You will see in future posts that we will continue adding distributed services into the grid definition to solve more complex situations. For now you can register the whitepages services and the node itself.
As you can notice we also create a second grid (grid2) but just for testing purposes.
Now if you take a look at the camel-server.xml file you will find the definition of both endpoints and the camel route that is defined to receive our messages and to propagate them into the drools component.
<!-- ! Define the server end point. ! Copy and paste this element, changing id and the address, to expose services on different urls. ! Different Camel routes can handle different end point paths. --> <cxf:rsServer id="rsServer" address="/rest" serviceClass="org.drools.jax.rs.CommandExecutorImpl"> <cxf:providers> <bean/> </cxf:providers> </cxf:rsServer> <cxf:cxfEndpoint id="soapServer" address="/soap" serviceName="ns:CommandExecutor" endpointName="ns:CommandExecutorPort" wsdlURL="soap.wsdl" xmlns:ns="http://soap.jax.drools.org/" > <cxf:properties> <entry key="dataFormat" value="MESSAGE"/> <entry key="defaultOperationName" value="execute"/> </cxf:properties> </cxf:cxfEndpoint> <!-- Leave this, as it's needed to make Camel "drools" aware --> <bean id="droolsPolicy" /> <camelContext id="camel" xmlns="http://camel.apache.org/schema/spring"> <!-- ! Routes incoming messages from end point id="rsServer". ! Example route unmarshals the messages with xstream and executes against ksession1. ! Copy and paste this element, changing marshallers and the 'to' uri, to target different sessions, as needed. !--> <route> <from uri="cxfrs://bean://rsServer"/> <policy ref="droolsPolicy"> <unmarshal ref="xstream" /> <to uri="drools:node1/ksession1" /> <marshal ref="xstream" /> </policy> </route> <route> <from uri="cxf://bean://soapServer"/> <policy ref="droolsPolicy"> <unmarshal ref="xstream" /> <to uri="drools:node1/ksession1" /> <marshal ref="xstream" /> </policy> </route> </camelContext>
This route clearly corresponds to the simple stateless ksession definition inside the knowledge-services.xml. As you can see two routes are defined. One for the Rest Endpoint and the other for the SoapEndpoint.
Both treat the message that arrives in the same way. We can see that a Drools Policy is defined and then an unmarshall and marshall processors are wrapping the drools component.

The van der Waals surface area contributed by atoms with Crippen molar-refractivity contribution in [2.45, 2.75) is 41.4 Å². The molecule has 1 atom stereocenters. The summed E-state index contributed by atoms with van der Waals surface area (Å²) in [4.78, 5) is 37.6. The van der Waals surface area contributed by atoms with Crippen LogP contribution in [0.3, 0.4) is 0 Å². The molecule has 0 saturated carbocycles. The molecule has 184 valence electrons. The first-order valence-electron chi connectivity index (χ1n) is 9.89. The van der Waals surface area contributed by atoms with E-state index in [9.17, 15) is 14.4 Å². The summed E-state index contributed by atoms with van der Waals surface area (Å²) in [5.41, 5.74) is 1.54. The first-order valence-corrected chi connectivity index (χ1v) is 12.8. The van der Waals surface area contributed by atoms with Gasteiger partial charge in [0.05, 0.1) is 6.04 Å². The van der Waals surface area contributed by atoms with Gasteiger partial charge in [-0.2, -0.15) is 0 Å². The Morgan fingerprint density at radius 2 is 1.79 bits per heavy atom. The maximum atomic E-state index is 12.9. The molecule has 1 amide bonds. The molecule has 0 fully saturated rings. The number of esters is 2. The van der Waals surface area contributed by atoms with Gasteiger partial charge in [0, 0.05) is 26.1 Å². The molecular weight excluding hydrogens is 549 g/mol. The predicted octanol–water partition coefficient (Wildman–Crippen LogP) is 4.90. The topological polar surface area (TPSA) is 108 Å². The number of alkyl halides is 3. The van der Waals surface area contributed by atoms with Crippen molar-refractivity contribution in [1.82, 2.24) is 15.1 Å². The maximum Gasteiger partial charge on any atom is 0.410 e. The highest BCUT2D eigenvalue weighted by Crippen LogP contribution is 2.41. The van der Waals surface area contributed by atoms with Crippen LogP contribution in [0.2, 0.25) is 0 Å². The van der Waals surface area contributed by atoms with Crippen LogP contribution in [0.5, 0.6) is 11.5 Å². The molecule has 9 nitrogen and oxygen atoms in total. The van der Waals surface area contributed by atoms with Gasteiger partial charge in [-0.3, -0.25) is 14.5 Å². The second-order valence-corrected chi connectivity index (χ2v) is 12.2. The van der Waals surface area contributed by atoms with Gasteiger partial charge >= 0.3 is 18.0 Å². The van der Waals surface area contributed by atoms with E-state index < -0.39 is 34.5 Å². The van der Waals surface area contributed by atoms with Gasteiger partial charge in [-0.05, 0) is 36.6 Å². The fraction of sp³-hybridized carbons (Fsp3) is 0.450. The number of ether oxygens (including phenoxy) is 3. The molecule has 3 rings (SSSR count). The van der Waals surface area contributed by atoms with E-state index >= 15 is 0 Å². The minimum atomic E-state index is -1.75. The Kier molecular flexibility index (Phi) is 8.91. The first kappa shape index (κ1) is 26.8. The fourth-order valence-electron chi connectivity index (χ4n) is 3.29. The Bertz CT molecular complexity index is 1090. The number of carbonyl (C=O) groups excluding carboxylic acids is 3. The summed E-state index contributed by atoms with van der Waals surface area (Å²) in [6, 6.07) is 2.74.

The URI inside the Drools Component represents the session that will be in charge of executing the message that arrives from the Rest or Soap Endpoint. In this case the message will be delivered to the kession1 hosted inside the node1.
Automatic Look up for Ksessions
Now if you open the camel-server-grid.xml file you will find that the routes change a little bit.
<unmarshal ref=”xstream” />
<to uri=”drools:node1″ />
<marshal ref=”xstream” />
<unmarshal ref=”xstream” />
<to uri=”drools:node1″ />
<marshal ref=”xstream” />
As you can see the routes now don’t contain the ksession reference. The ksession will be included in the message, so when the message arrives the Drools Policy will inspect the message and decide where to dispatch the message content. This will allow us to interact with dynamically created sessions that we didn’t know at configuration time.
Once again if you want to use this configuration, you only need to change the bean.xml and the reference to the camel-server.xml to camel-server-grid.xml.
Inside Drools’ trunk I provide a test that shows how we can use Drools Grid to create dynamically new ksessions that will be hosted in a remote location. You can browse the test called CxfSoapClientServerGridTest.java to see the basic usage. The first thing that you will see in the test is an interchange of messages with the existing session. Take a look at the createMessageForKsession(String) method, which creates a Soap Message that will be sent to the CXFSoap Endpoint.
After checking that the first response works well, we get the “grid2” bean and look up (lookup(“node1”) method) for the remote node1 that is hosted inside drools-server. Because it’s a remote node we need to connect to it first before we start interacting with it. After we were connected to the remote node we will create a kbuilder, kbase and ksession using quite similar APIs as the one that we generally use.
You will notice that we need to send our rules as a byte array to the remote server in order to have them available in the remote location. Remember that now the rules will be executed remotely.
Pay attention to the next important lines:
KnowledgeBuilder kbuilder = remoteN1.get( KnowledgeBuilderFactoryService.class ).newKnowledgeBuilder(); KnowledgeBase kbase = remoteN1.get( KnowledgeBaseFactoryService.class ).newKnowledgeBase(); StatefulKnowledgeSession session = kbase.newStatefulKnowledgeSession();
Here kbuilder, kbase and ksession are remote clients that will let us interact with the remotely hosted instances. After we have our knowledge session created, the only thing that remains to be done is to register it inside the node with:
Now the node will be aware of the new session and when a message needs to be executed inside the ksession2 the Drools Camel Routes will know how to dispatch it.
Now if you want to test the interactions with the real drools-server running you will probably want to use Soap UI or create your own custom client application that can create requests to interact with the remote sessions or create dynamically new ones.
I’m preparing right now a video that shows how to download drools-server, configure it and interact with it.